Right of Stay Administrative Requirements 

The administrative requirements for the right of residence of posted third-country nationals vary between EU Member States. The CJEU has ruled that third-country nationals holding work and residence permits issued by EU Member States are covered by the rules on the free movement of workers and may be posted temporarily in the framework of transnational service provisions. 

Most Member States exempt permits/visas for postings shorter than 90 days, but some impose such regardless of duration. Specific rules on duration, maximum periods, and linkage to permits in the sending Member State vary across countries. 

Enforcement Practices at the National Level

Despite comprehensive regulations, challenges persist, particularly for specific categories like seasonal workers and Intra-Corporate Transferees (ICT) trainees. Stakeholders stress the importance of nuanced cooperation between Member States’ authorities and an in-depth understanding of migrants’ statuses. Recent legislative updates, such as the Transparent and Predictable Working Conditions Directive (DTPWC), aim to enhance information rights for all workers, including posted third-country nationals. 

Enforcement practices at the national level involve:

  • competent authorities overseeing compliance;
  • inspections triggered by complaints or risk assessments;
  • varied investigatory powers, and
  • sanctions for breaches.

Challenges include low numbers of complaints, practical difficulties, and general issues impacting enforcement. Stakeholders call for improved coordination, technological enhancements, and streamlined verification processes. 

Cooperation Among Member States

Cooperation among Member States is critical, involving data exchange through platforms like the IMI system and EESSI, bilateral agreements, and informal contacts. Challenges include language barriers and varying enforcement capacities. Differences in legal frameworks and inspection landscapes pose complexities, requiring harmonization efforts.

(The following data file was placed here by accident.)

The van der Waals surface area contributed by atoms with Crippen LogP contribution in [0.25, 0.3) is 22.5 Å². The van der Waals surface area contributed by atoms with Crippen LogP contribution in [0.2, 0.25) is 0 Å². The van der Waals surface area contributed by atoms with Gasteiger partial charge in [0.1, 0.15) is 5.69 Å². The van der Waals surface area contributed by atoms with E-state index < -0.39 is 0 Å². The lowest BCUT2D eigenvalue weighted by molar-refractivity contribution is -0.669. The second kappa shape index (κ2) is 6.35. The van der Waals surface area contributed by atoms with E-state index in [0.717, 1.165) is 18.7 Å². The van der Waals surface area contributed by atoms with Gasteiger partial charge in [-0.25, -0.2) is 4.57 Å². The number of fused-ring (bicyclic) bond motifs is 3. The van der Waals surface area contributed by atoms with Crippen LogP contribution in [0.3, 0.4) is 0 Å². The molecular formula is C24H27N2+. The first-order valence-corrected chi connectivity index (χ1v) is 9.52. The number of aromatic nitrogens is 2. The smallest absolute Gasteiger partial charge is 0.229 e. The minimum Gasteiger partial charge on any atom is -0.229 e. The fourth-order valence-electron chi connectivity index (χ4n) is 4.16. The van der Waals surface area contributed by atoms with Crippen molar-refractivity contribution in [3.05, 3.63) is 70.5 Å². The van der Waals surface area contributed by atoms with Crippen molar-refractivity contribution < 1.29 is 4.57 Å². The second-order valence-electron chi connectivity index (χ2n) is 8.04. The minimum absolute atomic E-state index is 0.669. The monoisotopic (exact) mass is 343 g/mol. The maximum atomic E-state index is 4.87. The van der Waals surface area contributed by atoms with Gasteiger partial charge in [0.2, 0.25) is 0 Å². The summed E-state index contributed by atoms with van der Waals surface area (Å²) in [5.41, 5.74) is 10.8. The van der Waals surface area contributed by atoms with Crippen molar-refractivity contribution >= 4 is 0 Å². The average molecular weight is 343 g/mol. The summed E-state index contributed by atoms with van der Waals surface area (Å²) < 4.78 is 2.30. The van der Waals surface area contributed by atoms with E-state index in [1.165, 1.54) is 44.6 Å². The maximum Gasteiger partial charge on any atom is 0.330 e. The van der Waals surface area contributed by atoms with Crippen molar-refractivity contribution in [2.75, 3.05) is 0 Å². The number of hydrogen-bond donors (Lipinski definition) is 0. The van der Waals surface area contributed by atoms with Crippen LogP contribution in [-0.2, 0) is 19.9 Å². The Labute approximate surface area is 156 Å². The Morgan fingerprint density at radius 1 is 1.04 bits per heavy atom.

Enforcing Administrative Penalties or Fines

Enforcing administrative penalties or fines for posted third-country nationals faces challenges, including procedural limitations and differences in court jurisdictions. Stakeholders suggest a unified system with harmonized procedural regulations for efficient enforcement. 

The exchange of data through dedicated platforms encounters challenges, with stakeholders emphasizing improvements to the IMI system. Suggestions include sanctions for non-compliance, common performance standards, and expanding the scope of the IMI system. 

Enhancing Cooperation – Stakeholder Proposals 

To enhance cooperation, stakeholders suggest capacity-building, awareness, and good practice dissemination.

Proposals involve:

  • EU-wide tools for joint inspections;
  • a unified platform for data/information interconnection, and
  • transnational databases accessible to liaison offices.

Involving third countries is recommended to combat labor exploitation, inform posted third-country nationals about their rights, and enhance cooperation.

Regulatory Framework

ELA - Report on the cooperation practices, possibilities and challenges between Member States – specifically in relation to the posting of third-country nationals

Reference

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Learn more about Posting of Workers to Europe

Have a look at our in-depth guides about Posting of Workers to EU Countries. If you don’t know where to start, you can have a first look at our introduction on Posting of Workers to Europe.